Denial by “Natural Gas Industry” and Greenwashing Practices


Denial by “Natural Gas Industry” and Greenwashing Practices

The oil and gas industry has been one of the most influential sectors over the past several decades, but there are signs that this may be changing. Public and private sentiment is shifting, and the spotlight is swinging towards renewables. In an attempt to slow this transition, many fossil fuel companies have increased lobbying and public outreach. Unfortunately, this has led to a rise in greenwashing. The reality is that change is happening, and it is in the best interest of these fossil fuel giants to shift with it, capitalizing on the changing market.

15 November 2021 – by Eileen Lui   Comments (0)

Why is the gas industry in denial? With the dire and multiple warnings from scientists around the globe, along with the recent IPCC report declaring a “code red for humanity,” the oil and natural gas industry continue to pile money onto new fossil fuel exploration. This behavior of gas producers is a bad news for energy transition.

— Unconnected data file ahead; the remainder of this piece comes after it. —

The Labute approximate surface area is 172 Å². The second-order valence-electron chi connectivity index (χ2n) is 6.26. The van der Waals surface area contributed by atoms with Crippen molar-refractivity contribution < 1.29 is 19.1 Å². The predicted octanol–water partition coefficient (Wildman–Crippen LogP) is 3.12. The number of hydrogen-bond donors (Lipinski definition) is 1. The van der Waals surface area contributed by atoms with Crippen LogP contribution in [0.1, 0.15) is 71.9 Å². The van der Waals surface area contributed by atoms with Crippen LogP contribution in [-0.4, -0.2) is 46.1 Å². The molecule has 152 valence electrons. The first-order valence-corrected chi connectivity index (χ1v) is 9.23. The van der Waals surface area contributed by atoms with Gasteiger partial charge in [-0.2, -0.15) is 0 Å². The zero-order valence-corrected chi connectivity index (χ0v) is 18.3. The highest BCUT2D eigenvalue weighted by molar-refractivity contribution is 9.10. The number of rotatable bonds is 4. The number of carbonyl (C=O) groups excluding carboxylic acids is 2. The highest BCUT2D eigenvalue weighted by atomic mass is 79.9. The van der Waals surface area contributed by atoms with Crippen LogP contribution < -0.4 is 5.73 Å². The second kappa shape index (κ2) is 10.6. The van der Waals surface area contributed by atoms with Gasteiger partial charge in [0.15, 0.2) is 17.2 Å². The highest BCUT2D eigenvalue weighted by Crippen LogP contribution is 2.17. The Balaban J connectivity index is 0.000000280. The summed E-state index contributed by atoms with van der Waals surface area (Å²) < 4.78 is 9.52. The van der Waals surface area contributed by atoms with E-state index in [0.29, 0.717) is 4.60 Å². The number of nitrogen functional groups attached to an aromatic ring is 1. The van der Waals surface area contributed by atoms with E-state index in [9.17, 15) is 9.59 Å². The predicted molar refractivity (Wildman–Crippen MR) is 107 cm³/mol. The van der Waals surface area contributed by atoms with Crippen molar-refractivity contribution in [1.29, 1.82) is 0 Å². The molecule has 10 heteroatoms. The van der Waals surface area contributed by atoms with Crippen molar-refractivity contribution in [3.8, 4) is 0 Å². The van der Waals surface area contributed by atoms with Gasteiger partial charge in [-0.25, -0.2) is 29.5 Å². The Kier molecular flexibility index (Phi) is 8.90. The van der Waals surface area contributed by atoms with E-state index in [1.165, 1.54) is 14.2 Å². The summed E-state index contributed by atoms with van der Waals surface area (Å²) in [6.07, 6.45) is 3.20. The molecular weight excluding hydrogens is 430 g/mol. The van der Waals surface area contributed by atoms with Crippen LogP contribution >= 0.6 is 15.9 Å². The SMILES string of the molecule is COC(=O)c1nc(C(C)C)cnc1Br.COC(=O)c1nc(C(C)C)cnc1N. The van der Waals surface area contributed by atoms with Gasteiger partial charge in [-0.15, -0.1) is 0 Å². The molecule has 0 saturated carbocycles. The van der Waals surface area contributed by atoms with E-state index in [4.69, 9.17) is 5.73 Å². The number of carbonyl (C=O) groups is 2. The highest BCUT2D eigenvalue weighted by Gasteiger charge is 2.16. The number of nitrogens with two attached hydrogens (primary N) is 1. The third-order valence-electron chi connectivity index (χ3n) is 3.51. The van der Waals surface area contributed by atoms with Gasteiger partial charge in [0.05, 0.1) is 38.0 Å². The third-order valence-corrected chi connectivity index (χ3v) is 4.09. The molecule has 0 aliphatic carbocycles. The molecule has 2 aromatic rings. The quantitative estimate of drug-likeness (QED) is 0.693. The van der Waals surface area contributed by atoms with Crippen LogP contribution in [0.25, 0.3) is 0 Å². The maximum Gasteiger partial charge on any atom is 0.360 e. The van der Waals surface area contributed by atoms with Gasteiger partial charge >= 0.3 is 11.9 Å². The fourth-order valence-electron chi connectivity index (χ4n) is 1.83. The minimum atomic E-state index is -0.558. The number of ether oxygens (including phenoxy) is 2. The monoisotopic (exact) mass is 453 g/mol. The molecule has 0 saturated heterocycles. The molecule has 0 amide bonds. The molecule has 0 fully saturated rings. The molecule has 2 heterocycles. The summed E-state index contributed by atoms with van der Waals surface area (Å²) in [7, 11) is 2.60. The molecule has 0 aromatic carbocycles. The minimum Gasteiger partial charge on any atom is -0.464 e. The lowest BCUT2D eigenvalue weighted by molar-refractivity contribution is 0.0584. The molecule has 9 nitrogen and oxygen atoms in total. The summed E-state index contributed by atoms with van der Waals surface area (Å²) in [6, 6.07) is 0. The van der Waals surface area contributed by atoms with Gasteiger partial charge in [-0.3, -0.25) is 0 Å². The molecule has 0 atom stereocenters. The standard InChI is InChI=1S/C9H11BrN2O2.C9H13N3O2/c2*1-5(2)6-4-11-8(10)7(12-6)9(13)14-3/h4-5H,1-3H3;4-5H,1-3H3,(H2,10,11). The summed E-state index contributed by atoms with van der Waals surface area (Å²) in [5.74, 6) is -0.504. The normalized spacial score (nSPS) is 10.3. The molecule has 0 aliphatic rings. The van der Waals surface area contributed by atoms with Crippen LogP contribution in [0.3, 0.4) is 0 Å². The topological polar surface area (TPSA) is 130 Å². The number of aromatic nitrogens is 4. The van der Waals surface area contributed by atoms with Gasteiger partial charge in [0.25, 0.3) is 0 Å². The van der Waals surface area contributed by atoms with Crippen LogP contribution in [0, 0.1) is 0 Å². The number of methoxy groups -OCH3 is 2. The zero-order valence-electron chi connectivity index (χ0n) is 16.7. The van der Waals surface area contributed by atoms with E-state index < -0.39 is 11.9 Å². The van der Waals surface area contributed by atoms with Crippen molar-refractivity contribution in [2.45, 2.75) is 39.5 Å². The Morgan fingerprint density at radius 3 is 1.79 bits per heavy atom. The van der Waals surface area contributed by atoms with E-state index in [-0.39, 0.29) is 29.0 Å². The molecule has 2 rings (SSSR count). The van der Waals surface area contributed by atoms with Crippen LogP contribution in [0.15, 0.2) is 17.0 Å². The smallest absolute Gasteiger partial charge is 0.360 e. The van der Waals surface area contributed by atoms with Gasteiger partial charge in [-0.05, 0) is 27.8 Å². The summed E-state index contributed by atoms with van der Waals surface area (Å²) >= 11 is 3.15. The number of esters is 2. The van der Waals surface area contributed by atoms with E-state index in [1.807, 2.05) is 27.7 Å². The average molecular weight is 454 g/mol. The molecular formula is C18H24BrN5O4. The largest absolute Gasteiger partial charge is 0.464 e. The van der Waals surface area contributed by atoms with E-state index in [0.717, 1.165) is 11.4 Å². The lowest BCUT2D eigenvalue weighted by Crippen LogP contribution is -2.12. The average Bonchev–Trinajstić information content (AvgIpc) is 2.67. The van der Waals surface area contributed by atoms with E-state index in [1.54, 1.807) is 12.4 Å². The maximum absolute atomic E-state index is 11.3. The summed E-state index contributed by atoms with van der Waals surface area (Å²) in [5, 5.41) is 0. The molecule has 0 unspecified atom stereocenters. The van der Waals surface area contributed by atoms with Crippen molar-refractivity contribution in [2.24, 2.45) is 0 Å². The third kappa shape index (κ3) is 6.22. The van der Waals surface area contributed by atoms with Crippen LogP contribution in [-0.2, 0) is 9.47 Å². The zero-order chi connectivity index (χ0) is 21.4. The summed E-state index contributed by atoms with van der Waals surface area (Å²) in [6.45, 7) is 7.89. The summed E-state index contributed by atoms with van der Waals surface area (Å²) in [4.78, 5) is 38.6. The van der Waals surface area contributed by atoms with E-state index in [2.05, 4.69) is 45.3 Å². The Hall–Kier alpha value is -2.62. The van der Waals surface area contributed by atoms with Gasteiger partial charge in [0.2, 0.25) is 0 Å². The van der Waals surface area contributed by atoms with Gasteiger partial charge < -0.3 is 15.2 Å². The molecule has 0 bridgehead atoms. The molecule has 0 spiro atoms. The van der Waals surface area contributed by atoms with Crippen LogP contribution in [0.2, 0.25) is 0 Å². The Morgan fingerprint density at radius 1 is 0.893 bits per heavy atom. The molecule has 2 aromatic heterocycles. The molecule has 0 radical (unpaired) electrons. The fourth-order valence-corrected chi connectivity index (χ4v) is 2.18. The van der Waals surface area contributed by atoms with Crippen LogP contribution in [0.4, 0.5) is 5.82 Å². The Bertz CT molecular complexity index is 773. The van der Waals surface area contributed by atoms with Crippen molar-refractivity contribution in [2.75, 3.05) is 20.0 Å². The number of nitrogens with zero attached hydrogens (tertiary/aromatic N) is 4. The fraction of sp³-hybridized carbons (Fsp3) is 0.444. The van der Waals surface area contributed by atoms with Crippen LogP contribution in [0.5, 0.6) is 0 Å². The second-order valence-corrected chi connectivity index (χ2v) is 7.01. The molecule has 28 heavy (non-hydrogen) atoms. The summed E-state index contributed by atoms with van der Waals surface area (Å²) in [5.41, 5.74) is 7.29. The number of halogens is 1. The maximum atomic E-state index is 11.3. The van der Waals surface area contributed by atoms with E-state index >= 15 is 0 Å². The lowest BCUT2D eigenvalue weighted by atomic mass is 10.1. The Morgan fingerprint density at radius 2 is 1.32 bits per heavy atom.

Asia places a central role in this climate change’s global problem and reach. Many suggest that the continent could prevent global net-zero goals. Asia’s growing GDP and an increase in living standards and consumption rates are all contributing.

Combined, this makes Asia one of the fastest-growing energy consumers and the largest emitter of CO2 globally. Adding to this, companies in oil and gas industry based in Asia are helping meet new demands. For instance, the two largest oil companies in the world are both in China. 

Graph about Carbon dioxide emissions worldwide. Performance of Gas Industry.